Fighting fires is no easy task and that job becomes even more challenging as we get closer to stage 4 water restrictions.
Eddie Randle spoke with some fire fighters today and explains how they are jumping on the conserving bandwagon.
Officials with the fire department say they have been cutting back on water usage in many different ways.
But when it comes to actually fighting a fire water has to be used luckily they have taken advantage of chemical that helps conserve.
Wichita Falls Fire Fighters are getting ready for this years fire season.
But while under stage 3 water restrictions they are also having to conserve.
They have already cut back on water by eliminating the use of the popular resource during fire training sessions.
But they also have another way to conserve using class "A" foam.
"Basically by mixing the class "A" foam it allows our water to go further and we use less water", said Captain Tim Pierson with the WFFD.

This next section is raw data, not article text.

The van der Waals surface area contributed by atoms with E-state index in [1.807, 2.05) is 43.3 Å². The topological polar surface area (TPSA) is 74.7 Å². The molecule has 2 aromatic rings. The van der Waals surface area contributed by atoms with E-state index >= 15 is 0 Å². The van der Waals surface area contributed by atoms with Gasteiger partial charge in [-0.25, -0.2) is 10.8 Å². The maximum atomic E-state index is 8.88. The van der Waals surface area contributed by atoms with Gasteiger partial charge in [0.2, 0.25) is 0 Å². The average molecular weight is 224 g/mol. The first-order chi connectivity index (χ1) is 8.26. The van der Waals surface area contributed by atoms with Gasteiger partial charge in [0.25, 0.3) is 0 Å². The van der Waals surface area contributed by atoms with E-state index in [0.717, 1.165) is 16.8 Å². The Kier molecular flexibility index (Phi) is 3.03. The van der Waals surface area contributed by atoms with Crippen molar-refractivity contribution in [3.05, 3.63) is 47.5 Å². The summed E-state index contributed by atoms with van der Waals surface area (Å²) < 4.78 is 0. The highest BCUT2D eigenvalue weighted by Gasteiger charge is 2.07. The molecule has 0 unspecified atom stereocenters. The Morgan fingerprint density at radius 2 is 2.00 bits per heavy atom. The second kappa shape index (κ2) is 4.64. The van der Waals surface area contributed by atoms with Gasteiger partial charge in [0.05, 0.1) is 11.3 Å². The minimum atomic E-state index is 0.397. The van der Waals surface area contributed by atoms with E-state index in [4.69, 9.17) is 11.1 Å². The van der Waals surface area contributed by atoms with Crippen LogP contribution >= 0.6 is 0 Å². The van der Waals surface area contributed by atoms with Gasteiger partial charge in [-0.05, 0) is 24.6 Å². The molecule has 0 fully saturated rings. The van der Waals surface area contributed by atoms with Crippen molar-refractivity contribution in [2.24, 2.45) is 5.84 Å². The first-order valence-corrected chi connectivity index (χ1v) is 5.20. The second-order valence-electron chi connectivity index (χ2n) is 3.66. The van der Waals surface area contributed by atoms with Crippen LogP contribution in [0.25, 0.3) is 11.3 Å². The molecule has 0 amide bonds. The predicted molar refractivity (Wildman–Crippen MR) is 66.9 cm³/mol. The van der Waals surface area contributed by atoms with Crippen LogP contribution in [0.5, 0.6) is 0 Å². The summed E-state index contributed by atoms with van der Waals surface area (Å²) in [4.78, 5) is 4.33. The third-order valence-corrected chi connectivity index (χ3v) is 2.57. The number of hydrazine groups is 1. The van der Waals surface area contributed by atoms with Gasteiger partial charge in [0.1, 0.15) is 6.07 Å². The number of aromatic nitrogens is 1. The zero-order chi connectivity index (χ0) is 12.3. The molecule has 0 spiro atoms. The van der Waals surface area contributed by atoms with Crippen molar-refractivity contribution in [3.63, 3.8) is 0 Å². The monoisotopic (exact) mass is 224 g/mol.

Class "A" foam is a chemical that actually helps save water while fighting fires.
In the past fire fighters used a power pack to spray the foam but now they have access to this water saving chemical right from their truck.
a tank built in and it actually mixes behind the pump and as it goes
into the discharge it allows us to have that without having to carry
around that pro pack", said captain Pierson.
Fire fighters say foam is used primarily on structures.
Captain Pierson says,"Its meant for all class "" combustibles which is wood, straw cotton".
Officials say when out on scene they use about 150 gallons of water per minute, by using the foam it decreases that number to 60 gallons per minute.
"We're all in this together, and the fire dept. is a large user of water when we do have a working structure fire so we need to to every bit of our part", said Captain Pierson.
In addition to the class "A" foam fire fighters have also used fire to fight fires by burning fuels and not using water at all.
But that strategy is mostly used when fighting wild fires.
They say they are trying their best to make every drop count.